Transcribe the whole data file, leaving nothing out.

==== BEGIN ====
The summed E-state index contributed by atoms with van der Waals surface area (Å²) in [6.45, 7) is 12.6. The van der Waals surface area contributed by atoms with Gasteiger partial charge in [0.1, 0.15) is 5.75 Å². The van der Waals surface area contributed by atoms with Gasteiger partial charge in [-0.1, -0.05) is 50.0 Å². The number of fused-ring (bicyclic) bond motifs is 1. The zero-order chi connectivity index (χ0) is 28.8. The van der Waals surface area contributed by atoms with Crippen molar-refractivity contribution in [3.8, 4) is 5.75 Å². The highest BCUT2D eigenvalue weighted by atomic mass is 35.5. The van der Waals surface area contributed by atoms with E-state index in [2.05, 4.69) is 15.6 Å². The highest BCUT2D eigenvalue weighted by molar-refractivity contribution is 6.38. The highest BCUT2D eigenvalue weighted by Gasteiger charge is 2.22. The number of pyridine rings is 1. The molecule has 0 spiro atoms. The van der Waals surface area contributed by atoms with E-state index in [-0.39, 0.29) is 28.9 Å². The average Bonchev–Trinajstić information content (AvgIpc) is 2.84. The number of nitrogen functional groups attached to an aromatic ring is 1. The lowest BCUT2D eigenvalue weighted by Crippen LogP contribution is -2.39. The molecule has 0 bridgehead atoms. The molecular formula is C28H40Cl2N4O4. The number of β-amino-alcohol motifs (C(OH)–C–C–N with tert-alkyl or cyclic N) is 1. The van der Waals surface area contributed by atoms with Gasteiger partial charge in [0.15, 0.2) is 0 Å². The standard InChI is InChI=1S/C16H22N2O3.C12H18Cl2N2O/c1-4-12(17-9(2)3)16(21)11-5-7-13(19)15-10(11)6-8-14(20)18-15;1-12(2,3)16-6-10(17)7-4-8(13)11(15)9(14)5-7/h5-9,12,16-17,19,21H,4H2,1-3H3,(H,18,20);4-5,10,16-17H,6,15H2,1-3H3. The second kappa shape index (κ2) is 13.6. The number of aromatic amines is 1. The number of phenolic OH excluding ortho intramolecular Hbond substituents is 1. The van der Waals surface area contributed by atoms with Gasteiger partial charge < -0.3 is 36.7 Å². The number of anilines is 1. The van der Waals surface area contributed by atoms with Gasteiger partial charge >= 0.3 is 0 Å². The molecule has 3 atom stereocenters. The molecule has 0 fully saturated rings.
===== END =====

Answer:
The summed E-state index contributed by atoms with van der Waals surface area (Å²) in [6.45, 7) is 12.6. The van der Waals surface area contributed by atoms with Gasteiger partial charge in [0.1, 0.15) is 5.75 Å². The van der Waals surface area contributed by atoms with Gasteiger partial charge in [-0.1, -0.05) is 50.0 Å². The number of fused-ring (bicyclic) bond motifs is 1. The zero-order chi connectivity index (χ0) is 28.8. The van der Waals surface area contributed by atoms with Crippen molar-refractivity contribution in [3.8, 4) is 5.75 Å². The highest BCUT2D eigenvalue weighted by atomic mass is 35.5. The van der Waals surface area contributed by atoms with E-state index in [2.05, 4.69) is 15.6 Å². The highest BCUT2D eigenvalue weighted by molar-refractivity contribution is 6.38. The highest BCUT2D eigenvalue weighted by Gasteiger charge is 2.22. The number of pyridine rings is 1. The molecule has 0 spiro atoms. The van der Waals surface area contributed by atoms with E-state index in [-0.39, 0.29) is 28.9 Å². The average Bonchev–Trinajstić information content (AvgIpc) is 2.84. The number of nitrogen functional groups attached to an aromatic ring is 1. The lowest BCUT2D eigenvalue weighted by Crippen LogP contribution is -2.39. The molecule has 0 bridgehead atoms. The molecular formula is C28H40Cl2N4O4. The number of β-amino-alcohol motifs (C(OH)–C–C–N with tert-alkyl or cyclic N) is 1. The van der Waals surface area contributed by atoms with Gasteiger partial charge in [0.15, 0.2) is 0 Å². The standard InChI is InChI=1S/C16H22N2O3.C12H18Cl2N2O/c1-4-12(17-9(2)3)16(21)11-5-7-13(19)15-10(11)6-8-14(20)18-15;1-12(2,3)16-6-10(17)7-4-8(13)11(15)9(14)5-7/h5-9,12,16-17,19,21H,4H2,1-3H3,(H,18,20);4-5,10,16-17H,6,15H2,1-3H3. The second kappa shape index (κ2) is 13.6. The number of aromatic amines is 1. The number of phenolic OH excluding ortho intramolecular Hbond substituents is 1. The van der Waals surface area contributed by atoms with Gasteiger partial charge < -0.3 is 36.7 Å². The number of anilines is 1. The van der Waals surface area contributed by atoms with Gasteiger partial charge >= 0.3 is 0 Å². The molecule has 3 atom stereocenters. The molecule has 0 fully saturated rings.